So on Monday afternoon after a full week of messing around, we finally finished installing new hoses and once again I bolted and clamped everthing in place. I poured some fresh water into the toilet bowl and even without a drum roll I felt very dramatic when I started pumping the handle (although I leaned away this time). And; SUCCESS!! I was so happy I kept repeating the process of dumping cups of water in just so I could flush without any resistance or volcanic eruptions. Even Wilbur did a little happy dance.

Lesson learned. Fresh water flushing from now on.


Poor Wilbur didn't know what to think about the whole thing.

While I was working in the engine room Wilbur would lie on the floor in the doorway to the head, and when that got old he'd climb into our berth and nap. That way he could still keep an eye on me.

Actually I should add here that when I say all hoses have been replaced, I'm talking about the head on our starboard side. This is the one we use the most.

The port side head is another story. It's the one we used while ours was incommunicado and there are two major hoses I haven't replaced yet. Why? Because I just don't want to. They're heavy black hoses, they stink, and one of them goes behind the shower wall and will need to be 'fished' through. 'If it ain't broke don't fix it' is my motto, and I keep my blinders firmly in place.

But right after we pronounced our head to be cured of its ills, we peeked at the hoses on the port side and once again I said let's leave them be. Just as I was closing the door I noticed something though; a spongy bulge right at the top of a hose and directly under a hose clamp. An aneurysm. In a toilet hose. I can't even imagine the nightmare mess we'd have if that thing blows.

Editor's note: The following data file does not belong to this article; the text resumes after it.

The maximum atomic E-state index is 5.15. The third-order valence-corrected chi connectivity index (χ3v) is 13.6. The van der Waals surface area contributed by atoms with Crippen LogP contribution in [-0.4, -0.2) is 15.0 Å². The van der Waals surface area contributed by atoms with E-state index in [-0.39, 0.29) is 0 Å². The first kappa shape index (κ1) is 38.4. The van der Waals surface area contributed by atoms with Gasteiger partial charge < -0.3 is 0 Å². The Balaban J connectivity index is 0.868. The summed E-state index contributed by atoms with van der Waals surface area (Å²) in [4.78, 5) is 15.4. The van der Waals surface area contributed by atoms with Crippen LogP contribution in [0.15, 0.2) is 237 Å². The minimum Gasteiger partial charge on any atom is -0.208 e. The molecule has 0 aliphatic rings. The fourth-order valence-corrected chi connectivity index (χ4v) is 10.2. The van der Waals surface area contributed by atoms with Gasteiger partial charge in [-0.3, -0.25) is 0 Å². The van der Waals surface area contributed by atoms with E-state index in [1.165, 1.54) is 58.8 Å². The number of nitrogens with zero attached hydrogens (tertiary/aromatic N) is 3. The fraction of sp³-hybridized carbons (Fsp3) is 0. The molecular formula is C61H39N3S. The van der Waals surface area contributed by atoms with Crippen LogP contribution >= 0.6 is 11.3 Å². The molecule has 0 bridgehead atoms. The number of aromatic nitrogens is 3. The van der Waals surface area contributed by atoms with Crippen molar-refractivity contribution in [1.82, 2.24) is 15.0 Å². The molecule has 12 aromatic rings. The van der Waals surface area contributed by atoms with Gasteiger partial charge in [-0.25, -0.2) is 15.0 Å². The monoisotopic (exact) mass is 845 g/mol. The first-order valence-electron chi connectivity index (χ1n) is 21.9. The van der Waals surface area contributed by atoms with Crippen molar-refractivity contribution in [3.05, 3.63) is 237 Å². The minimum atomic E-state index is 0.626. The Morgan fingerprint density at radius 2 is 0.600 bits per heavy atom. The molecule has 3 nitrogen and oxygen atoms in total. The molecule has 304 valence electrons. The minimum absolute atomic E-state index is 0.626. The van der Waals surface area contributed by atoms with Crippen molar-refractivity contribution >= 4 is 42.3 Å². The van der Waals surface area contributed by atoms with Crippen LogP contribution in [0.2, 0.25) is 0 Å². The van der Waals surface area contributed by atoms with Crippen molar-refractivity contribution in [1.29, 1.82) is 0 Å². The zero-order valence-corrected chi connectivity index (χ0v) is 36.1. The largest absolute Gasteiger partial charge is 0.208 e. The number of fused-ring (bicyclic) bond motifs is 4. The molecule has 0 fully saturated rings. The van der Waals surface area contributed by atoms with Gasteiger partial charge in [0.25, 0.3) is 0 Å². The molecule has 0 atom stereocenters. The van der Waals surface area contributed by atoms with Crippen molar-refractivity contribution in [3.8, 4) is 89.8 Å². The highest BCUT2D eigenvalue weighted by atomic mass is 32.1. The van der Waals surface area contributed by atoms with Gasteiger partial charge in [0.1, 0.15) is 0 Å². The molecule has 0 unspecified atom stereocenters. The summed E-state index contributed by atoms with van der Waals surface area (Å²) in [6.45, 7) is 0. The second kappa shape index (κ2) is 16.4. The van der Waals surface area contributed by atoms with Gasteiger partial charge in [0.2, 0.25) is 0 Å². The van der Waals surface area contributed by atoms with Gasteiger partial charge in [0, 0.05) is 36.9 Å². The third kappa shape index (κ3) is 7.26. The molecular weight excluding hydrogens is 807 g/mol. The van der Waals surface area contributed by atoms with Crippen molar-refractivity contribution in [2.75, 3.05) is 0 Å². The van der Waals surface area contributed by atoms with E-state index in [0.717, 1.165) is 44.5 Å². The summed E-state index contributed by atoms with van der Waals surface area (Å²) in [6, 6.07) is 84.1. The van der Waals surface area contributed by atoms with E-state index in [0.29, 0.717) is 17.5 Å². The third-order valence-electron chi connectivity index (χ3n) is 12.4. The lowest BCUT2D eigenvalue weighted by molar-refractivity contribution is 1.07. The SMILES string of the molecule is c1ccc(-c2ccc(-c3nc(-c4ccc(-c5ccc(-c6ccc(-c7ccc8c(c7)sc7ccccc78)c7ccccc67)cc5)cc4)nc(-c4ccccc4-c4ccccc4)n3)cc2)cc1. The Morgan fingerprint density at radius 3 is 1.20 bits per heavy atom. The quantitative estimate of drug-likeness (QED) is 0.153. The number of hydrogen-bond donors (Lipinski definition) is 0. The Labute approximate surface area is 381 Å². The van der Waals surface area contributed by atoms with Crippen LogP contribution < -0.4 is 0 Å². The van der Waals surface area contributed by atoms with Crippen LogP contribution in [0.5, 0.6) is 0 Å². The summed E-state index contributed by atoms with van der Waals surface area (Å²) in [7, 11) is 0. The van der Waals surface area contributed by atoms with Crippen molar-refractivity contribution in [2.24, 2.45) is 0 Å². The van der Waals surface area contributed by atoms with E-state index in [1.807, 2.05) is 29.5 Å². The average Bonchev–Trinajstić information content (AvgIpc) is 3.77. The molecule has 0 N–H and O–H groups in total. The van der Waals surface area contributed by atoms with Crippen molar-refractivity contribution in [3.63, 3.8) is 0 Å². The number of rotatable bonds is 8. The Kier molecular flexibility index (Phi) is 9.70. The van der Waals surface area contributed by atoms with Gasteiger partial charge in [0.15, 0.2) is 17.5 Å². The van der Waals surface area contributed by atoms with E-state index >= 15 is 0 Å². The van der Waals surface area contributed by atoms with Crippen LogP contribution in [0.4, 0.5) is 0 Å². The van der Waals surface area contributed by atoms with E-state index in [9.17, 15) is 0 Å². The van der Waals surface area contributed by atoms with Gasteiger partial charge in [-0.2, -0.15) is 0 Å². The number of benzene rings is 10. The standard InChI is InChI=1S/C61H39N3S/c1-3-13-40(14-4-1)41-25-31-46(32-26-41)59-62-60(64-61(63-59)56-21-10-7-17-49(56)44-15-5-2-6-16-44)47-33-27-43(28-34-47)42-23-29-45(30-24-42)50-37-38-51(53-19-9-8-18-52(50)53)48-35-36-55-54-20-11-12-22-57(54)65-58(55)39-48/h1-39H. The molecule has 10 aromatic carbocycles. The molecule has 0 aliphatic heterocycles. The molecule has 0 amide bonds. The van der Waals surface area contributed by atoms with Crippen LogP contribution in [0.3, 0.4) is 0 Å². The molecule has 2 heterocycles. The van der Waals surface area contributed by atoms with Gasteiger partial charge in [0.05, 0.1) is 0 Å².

I guess Dr. Laura's job is never done.


Tuesday, August 19, 2014

What Happened to July?

I mean, really; where did a whole month go. Or more like a whole month and a half.

Well, at the beginning of July, Hans left his desk job and is now selling insurance (health, life, etc...) via the internet. Hans has always been in sales (he put himself through college selling books door to door) and many years ago he sold insurance when he lived in PA. Nowadays, thanks to the internet, you no longer have to give up an entire evening while you meet with your insurance man; you can now have an online meeting, get some quotes, make a decision, and be on your way. But let me be the first to tell you, getting a license involves passing many tests and more than a bit of financial investment. At this time he's licensed to sell to Florida residents only but at least he can do it from the boat.

On the 18th we celebrated the 10 year anniversary of the day we met (which for some reason is more important to me than our wedding anniversary). Our celebration involved walking a few hundred feet to the steakhouse behind us where you can get a really great prime rib dinner as one of the early bird specials. I guess we've finally reached genuine geezer status if the term 'early bird special' gets me all excited.

Then at the end of the month Hans turned 59.

How does time fly by so fast?


On a more important note; Wilbur, and 'the cat next door', have become reluctant friends (more like fast friends but c'mon! a guy has a reputation to keep ya know!). This has been about a two year long endeavor and I no longer worry that Wilbur will be torn to shreds as Neighbor tends to leave right around the time Wilbur starts shoving his nose up her butt.

Sssshhhhh, don't tell anyone

And I finally dug out the Knotty Cat's original main sail where it had been sitting (and obviously fermenting) in a sail bag for far too long and even though it's hotter than hell here in Florida right now I decided it was time to do something with it. But, when I unfolded it, I was shocked at how dirty it was. I finally just cut off a big hunk and then spent the better part of two days cleaning it. I soaked it in Borax for hours, scrubbed it with Soft Scrub, and finally hung it up to dry. Needless to say I was very relieved to find that it cleaned up so nicely.


I had to weigh the sail down with water jugs to keep it submerged in a Borax solution